Study of breeding success is a particular case of bird monitoring. Changes, occurring in ecosystems, e.g. changes in reproportion of different animals or malfunction of chemical cycles, often affect breeding capacity of birds or survival rate of nestlings. Therefore, breeding success is a kind of signal for fast response. Study of such indexes is usually conducted on species with low natural death rate (e.g. large raptors or Ciconiiformes), but, depending on objective (e.g. study of nest predation), research may also be conducted on small Passerines.
Main method of data collection, applied during such studies is two-fold or three-fold visiting of known nests (or finding them in process) and count of occupied nests, eggs, nestlings, fledglings (consideration on collected data depends also on species sensitivity).
For data processing various coefficients are obtained:
1. Nestling number / egg number ratio - coefficient of hatching
2. Fledgling number / nestling number ratio - coefficient of nestling survival
3. Egg number / occupied nest number ratio - coefficient of breeding productivity
4. Fledgling number / occupied nest number ratio - coefficient of breeding success.
Depending on objective one or another coefficient can be selected. Thus, in our research on White Stork (see Projects) we used coefficients of nestling survival rate and breeding success, in research on Peregrine Falcon (see Projects) we used coefficient of breeding success, in research on four species of vultures (see Projects) we used coefficients of breeding success and nestling survival.
The data on bird number may be used for more complex ecological studies, and one of them is a study
of the habitat preferences of a species. For this purpose we compare density/abundance of certain species or their communities with various characteristics of habitat in different parts of the species' range. Then we detect those peculiarities of habitat, which considerably influence the number of birds.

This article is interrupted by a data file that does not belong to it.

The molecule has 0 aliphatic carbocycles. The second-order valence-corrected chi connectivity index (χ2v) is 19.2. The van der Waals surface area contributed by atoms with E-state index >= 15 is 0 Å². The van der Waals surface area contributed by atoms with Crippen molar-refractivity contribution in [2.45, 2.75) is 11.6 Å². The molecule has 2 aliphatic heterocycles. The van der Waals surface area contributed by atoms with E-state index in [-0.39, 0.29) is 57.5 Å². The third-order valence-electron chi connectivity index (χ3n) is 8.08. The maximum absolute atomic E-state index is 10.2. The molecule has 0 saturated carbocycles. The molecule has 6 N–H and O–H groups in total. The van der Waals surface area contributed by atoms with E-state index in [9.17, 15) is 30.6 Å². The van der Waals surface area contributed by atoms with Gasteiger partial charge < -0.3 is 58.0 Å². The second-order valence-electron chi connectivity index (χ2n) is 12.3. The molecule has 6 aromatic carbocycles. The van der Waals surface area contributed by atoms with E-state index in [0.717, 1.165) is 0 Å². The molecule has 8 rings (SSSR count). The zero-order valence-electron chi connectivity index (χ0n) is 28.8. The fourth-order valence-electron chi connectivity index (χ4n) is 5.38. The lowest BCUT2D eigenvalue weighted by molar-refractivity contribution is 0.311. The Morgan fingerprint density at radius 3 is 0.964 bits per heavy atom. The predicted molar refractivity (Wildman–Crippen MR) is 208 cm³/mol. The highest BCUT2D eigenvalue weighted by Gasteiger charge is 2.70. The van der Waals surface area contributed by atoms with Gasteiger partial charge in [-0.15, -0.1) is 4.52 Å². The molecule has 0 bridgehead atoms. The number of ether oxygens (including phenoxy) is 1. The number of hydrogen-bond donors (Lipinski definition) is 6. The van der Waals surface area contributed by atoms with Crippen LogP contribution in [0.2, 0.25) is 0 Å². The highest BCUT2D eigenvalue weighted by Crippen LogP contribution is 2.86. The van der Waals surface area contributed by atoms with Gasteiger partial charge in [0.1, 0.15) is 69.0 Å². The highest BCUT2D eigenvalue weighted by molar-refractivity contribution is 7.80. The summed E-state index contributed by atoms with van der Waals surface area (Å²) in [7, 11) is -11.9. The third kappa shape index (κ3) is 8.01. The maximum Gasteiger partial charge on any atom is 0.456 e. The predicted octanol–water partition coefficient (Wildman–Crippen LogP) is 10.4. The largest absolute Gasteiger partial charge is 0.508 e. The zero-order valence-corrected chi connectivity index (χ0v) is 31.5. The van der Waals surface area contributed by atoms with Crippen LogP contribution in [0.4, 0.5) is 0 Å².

The basis of data collection for this type of research is a point count, associated with data collection on habitat state (e.g. character of relief and vegetation, human impact). Later data on habitat is compared with data on species density. Usually we apply regression models for the analysis (using Generalized Linear Model, sometimes with Poisson error, however the type of model is determined by the character of variables).
In case, when there are too many types of data about the habitat (as it is proposed in research of Semi-collared Flycatcher in forest habitat - see Projects), the regression modelling is preceded by Principal Component Analysis. It allows cutting off variables, which have no considerable impact on species number. Having such information that is geo-referenced, it is possible to move to the next level and use remote sensing maps for decoding and modeling of populations of studied species.